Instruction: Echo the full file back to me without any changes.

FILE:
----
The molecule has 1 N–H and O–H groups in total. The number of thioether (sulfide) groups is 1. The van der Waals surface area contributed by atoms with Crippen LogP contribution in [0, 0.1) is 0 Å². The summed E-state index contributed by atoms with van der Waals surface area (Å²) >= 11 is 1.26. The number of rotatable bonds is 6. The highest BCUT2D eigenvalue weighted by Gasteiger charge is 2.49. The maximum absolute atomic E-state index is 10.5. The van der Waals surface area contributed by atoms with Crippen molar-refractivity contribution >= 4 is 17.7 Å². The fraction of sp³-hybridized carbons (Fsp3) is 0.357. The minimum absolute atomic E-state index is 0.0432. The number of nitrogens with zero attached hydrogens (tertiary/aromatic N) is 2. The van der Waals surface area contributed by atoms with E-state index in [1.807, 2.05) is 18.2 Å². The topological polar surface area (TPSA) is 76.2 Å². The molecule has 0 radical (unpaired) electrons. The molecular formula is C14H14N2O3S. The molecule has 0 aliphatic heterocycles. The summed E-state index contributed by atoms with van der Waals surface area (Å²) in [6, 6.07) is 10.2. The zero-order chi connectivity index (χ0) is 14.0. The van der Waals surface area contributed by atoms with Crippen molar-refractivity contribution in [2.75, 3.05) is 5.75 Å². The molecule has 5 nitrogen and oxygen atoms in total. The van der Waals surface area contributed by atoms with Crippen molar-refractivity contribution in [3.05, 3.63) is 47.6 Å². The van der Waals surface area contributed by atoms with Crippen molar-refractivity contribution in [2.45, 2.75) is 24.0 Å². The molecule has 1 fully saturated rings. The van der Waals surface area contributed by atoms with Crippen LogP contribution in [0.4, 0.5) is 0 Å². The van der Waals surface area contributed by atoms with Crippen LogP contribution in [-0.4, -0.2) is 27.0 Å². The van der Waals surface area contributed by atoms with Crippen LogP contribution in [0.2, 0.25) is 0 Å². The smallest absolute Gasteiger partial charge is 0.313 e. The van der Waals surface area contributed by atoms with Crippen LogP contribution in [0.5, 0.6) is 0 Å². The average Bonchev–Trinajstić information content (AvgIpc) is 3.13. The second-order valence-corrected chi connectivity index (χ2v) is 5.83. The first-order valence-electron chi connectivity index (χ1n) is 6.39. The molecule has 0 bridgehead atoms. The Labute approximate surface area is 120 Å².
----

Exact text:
The molecule has 1 N–H and O–H groups in total. The number of thioether (sulfide) groups is 1. The van der Waals surface area contributed by atoms with Crippen LogP contribution in [0, 0.1) is 0 Å². The summed E-state index contributed by atoms with van der Waals surface area (Å²) >= 11 is 1.26. The number of rotatable bonds is 6. The highest BCUT2D eigenvalue weighted by Gasteiger charge is 2.49. The maximum absolute atomic E-state index is 10.5. The van der Waals surface area contributed by atoms with Crippen molar-refractivity contribution >= 4 is 17.7 Å². The fraction of sp³-hybridized carbons (Fsp3) is 0.357. The minimum absolute atomic E-state index is 0.0432. The number of nitrogens with zero attached hydrogens (tertiary/aromatic N) is 2. The van der Waals surface area contributed by atoms with E-state index in [1.807, 2.05) is 18.2 Å². The topological polar surface area (TPSA) is 76.2 Å². The molecule has 0 radical (unpaired) electrons. The molecular formula is C14H14N2O3S. The molecule has 0 aliphatic heterocycles. The summed E-state index contributed by atoms with van der Waals surface area (Å²) in [6, 6.07) is 10.2. The zero-order chi connectivity index (χ0) is 14.0. The van der Waals surface area contributed by atoms with Crippen molar-refractivity contribution in [2.75, 3.05) is 5.75 Å². The molecule has 5 nitrogen and oxygen atoms in total. The van der Waals surface area contributed by atoms with Crippen molar-refractivity contribution in [3.05, 3.63) is 47.6 Å². The van der Waals surface area contributed by atoms with Crippen molar-refractivity contribution in [2.45, 2.75) is 24.0 Å². The molecule has 1 fully saturated rings. The van der Waals surface area contributed by atoms with Crippen LogP contribution in [0.4, 0.5) is 0 Å². The van der Waals surface area contributed by atoms with Crippen LogP contribution in [-0.4, -0.2) is 27.0 Å². The van der Waals surface area contributed by atoms with Crippen LogP contribution in [0.2, 0.25) is 0 Å². The smallest absolute Gasteiger partial charge is 0.313 e. The van der Waals surface area contributed by atoms with Crippen LogP contribution in [0.5, 0.6) is 0 Å². The average Bonchev–Trinajstić information content (AvgIpc) is 3.13. The second-order valence-corrected chi connectivity index (χ2v) is 5.83. The first-order valence-electron chi connectivity index (χ1n) is 6.39. The molecule has 0 bridgehead atoms. The Labute approximate surface area is 120 Å².